Saturday, March 31, 2018

Instead, it wrote to Flynn and politely asked him not to come back any time soon.

From The Road to Little Dribbling: Adventures of an American in Britain by Bill Bryson. Page 218.
The Fitzwilliam Museum doesn’t normally attract a great deal of attention, but in 2006 it leapt into the news when a visitor named Nick Flynn tripped on a loose shoelace and swept three precious Qing vases off a windowsill, smashing them to bits and causing damage of between £100,000 and £500,000, depending on how assiduously you Google the matter. Photographs of the aftermath of the occasion, available on the internet, show that Flynn’s trip was possibly the greatest shoelace fall in history for he managed to sweep clear a windowsill that was perhaps fifteen feet long and leave the vases in thousands of small pieces on the floor. Police arrested Flynn on the suspicion that the damage was intentional, but the charges were subsequently dropped. ‘I actually think I did the museum a favour,’ Flynn told the Guardian. ‘So many people have gone there to see the windowsill where it all happened that I must have increased the visitor numbers. They should make me a trustee.’ Not surprisingly, the museum did not do that. Instead, it wrote to Flynn and politely asked him not to come back any time soon. It was all it could do.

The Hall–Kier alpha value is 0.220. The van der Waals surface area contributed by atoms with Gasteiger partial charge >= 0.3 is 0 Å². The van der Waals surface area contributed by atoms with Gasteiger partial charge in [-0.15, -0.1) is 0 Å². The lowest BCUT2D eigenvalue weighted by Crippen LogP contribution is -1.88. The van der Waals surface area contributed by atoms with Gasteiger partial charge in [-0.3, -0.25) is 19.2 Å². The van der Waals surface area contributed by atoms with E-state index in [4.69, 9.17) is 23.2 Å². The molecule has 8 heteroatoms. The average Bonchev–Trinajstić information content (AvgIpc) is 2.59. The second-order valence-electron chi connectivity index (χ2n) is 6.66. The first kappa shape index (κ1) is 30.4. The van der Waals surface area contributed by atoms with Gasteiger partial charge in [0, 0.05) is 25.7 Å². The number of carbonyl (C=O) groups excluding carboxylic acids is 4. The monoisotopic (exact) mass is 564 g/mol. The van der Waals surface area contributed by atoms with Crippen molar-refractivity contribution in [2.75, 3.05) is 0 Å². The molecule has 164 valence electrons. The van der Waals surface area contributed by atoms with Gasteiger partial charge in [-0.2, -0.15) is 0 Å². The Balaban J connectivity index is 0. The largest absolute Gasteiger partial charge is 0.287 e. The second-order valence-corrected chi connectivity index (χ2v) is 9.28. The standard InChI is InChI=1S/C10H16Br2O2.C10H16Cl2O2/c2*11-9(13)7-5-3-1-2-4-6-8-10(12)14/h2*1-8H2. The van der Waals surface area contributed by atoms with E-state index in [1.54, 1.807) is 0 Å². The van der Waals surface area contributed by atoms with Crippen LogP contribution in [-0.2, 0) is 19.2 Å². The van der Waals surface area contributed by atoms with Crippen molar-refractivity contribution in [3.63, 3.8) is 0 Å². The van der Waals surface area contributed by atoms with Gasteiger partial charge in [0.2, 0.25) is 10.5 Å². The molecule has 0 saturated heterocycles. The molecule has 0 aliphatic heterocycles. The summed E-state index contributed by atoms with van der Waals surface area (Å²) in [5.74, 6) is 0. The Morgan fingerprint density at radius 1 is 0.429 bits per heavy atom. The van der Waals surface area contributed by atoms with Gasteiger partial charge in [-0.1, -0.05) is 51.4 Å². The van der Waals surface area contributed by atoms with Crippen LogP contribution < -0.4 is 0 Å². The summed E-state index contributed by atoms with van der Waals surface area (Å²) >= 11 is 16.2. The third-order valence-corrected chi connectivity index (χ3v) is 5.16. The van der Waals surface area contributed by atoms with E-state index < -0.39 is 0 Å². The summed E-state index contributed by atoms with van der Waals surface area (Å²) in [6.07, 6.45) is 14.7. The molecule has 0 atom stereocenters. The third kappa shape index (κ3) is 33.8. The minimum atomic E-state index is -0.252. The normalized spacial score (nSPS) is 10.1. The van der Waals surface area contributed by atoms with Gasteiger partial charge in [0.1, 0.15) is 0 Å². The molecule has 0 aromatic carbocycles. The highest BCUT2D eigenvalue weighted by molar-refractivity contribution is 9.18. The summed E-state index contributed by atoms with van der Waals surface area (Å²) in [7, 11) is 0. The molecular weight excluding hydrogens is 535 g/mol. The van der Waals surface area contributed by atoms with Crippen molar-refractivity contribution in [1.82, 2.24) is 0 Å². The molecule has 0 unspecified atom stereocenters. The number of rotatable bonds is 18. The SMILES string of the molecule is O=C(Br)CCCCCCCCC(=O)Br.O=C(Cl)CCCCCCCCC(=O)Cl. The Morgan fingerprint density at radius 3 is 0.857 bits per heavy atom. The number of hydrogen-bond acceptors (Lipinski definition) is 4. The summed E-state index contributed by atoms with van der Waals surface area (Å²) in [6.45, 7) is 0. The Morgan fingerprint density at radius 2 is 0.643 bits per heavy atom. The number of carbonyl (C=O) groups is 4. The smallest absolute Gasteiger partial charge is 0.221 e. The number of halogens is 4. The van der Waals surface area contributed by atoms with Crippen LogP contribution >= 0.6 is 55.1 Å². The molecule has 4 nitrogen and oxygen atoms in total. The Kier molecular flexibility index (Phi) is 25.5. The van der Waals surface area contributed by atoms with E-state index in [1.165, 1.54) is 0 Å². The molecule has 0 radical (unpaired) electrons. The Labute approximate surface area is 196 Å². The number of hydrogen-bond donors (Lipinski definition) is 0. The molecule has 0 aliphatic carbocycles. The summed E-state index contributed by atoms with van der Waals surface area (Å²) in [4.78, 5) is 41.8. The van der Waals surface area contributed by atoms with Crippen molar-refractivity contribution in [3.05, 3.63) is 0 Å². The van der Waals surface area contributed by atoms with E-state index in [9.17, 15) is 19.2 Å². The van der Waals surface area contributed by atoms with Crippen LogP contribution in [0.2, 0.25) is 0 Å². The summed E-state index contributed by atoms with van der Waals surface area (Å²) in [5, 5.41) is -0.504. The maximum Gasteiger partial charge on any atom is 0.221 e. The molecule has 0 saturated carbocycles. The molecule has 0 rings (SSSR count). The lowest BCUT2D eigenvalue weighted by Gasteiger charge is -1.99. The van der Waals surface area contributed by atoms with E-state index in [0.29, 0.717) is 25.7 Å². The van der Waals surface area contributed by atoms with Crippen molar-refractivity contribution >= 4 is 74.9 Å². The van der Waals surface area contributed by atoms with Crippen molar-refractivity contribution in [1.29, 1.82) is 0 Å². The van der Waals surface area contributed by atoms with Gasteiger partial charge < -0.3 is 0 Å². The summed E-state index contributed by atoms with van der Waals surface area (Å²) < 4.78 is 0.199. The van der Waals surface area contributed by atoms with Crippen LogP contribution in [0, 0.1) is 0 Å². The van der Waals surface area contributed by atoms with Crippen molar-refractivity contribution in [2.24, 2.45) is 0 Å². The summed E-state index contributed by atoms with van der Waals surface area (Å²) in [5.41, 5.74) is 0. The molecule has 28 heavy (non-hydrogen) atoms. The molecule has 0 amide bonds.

I had read that the vases had been repaired and were back on display now, though safely behind tempered glass. I asked an attendant where they were and she directed me to a glass case that I had in fact just been peering into. The repairs are so good as to be essentially invisible. I had to look hard a second time to see even the tiniest line of repair. Speaking as someone who has never glued anything without also at the same time unintentionally glueing at least three other things, I was impressed.

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